‘There are no assumed rights’: Push for passage of ERA gains momentum once again

  • About 175 men, women and children dressed in white line the railing of the Calvin Coolidge Bridge across the Connecticut River, June 30, 1982, in a silent vigil to express concern over the failure of the passage of the Equal Rights Amendment. GAZETTE FILE PHOTO

Staff Writer
Published: 1/24/2019 4:14:17 PM

For nearly a century in the United States, women have fought to be recognized as equal to men under the Constitution. Originally drafted in 1923, the Equal Rights Amendment, or ERA, sought to change the Constitution to explicitly state that women’s rights are the same as men’s rights. At the core, it demands that “equality of rights under the law shall not be denied or abridged by the United States or by any state on account of sex.”

Massachusetts ratified the amendment on June 21, 1972, but the bill’s passage ultimately depended on three-fourths approval from states.

On June 30, 1982, Nicole LaChapelle, then a teenager, and feminists across the country were disheartened to see the ERA fail; only 35 states ratified the bill out of the required 38 before a deadline set by Congress.

“It was an emotional day,” the Easthampton mayor recalled in an interview this week. “To have that goal unachieved made me, in the eyes of the Constitution, a lesser person.”

Nearly four decades later, amid women’s marches around the country, #MeToo and Time’s Up, there is once again momentum building in the nation’s capital to enshrine women’s rights in the Constitution.

Bipartisan legislation is expected to be introduced to the U.S. Senate soon in order to lift the 1982 deadline, according to reporting by The Hill. Article V of the Constitution allows for amendments approved by two-thirds of both the U.S. House and Senate and ratified by three-fourths of the 50 states.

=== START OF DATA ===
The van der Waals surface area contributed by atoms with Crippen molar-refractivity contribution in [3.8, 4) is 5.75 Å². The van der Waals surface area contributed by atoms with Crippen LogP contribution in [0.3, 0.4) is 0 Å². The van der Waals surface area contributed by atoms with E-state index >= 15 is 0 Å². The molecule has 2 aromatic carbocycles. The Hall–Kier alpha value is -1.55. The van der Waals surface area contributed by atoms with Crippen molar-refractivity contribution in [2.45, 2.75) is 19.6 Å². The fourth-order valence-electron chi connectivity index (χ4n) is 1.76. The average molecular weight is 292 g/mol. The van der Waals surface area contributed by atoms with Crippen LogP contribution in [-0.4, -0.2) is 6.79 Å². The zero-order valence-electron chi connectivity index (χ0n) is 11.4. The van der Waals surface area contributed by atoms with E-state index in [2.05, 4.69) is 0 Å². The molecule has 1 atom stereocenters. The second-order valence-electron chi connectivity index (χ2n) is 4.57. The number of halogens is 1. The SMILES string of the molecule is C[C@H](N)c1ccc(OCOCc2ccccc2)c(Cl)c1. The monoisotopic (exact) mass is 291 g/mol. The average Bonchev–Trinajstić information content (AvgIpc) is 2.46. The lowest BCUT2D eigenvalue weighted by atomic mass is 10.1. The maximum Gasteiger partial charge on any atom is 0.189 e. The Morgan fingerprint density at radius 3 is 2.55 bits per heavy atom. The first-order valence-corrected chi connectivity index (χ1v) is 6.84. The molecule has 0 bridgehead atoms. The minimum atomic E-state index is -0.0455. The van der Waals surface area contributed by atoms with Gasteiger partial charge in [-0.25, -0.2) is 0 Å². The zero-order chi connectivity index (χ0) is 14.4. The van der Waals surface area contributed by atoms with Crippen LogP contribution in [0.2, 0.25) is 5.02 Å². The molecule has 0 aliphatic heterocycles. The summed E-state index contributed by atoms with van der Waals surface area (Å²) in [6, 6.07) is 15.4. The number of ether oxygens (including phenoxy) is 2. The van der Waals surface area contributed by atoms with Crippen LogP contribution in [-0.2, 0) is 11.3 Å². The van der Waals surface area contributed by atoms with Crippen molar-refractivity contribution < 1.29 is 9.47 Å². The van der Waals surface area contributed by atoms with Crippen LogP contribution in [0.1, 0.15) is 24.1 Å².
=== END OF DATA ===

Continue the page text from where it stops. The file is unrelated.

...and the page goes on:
Democrat Sen. Ben Cardin of Maryland and Republican Sen. Lisa Murkowski of Alaska are co-sponsoring a bill to remove the deadline.

“It is easy to hear the argument that there are now federal and state laws that protect against gender and sex discrimination and that a Constitutional amendment is not as needed as it once was,” LaChapelle said. “Clearly, over the last four years, we are all learning that there are no assumed rights. We cannot assume Roe v. Wade will stand. We can’t assume that the Lilly Ledbetter (Fair Pay) Act will stand.”

Rights determined through Roe, which allowed women in the U.S. to access legal and safe abortions, and through the Fair Pay Act, which expanded women workers’ rights to sue in cases of pay inequity, need to be codified into the Constitution to make them undeniable, LaChapelle said.

She added that women’s reproductive rights, pay equity and protection from domestic violence are standing on “shifting sands.”

A Constitutional amendment would provide more power for people pushing for pay equity, reproductive rights and protections against sexual assault for women, said Carrie Baker, a Smith College professor and the director of the Program for the Study of Women and Gender.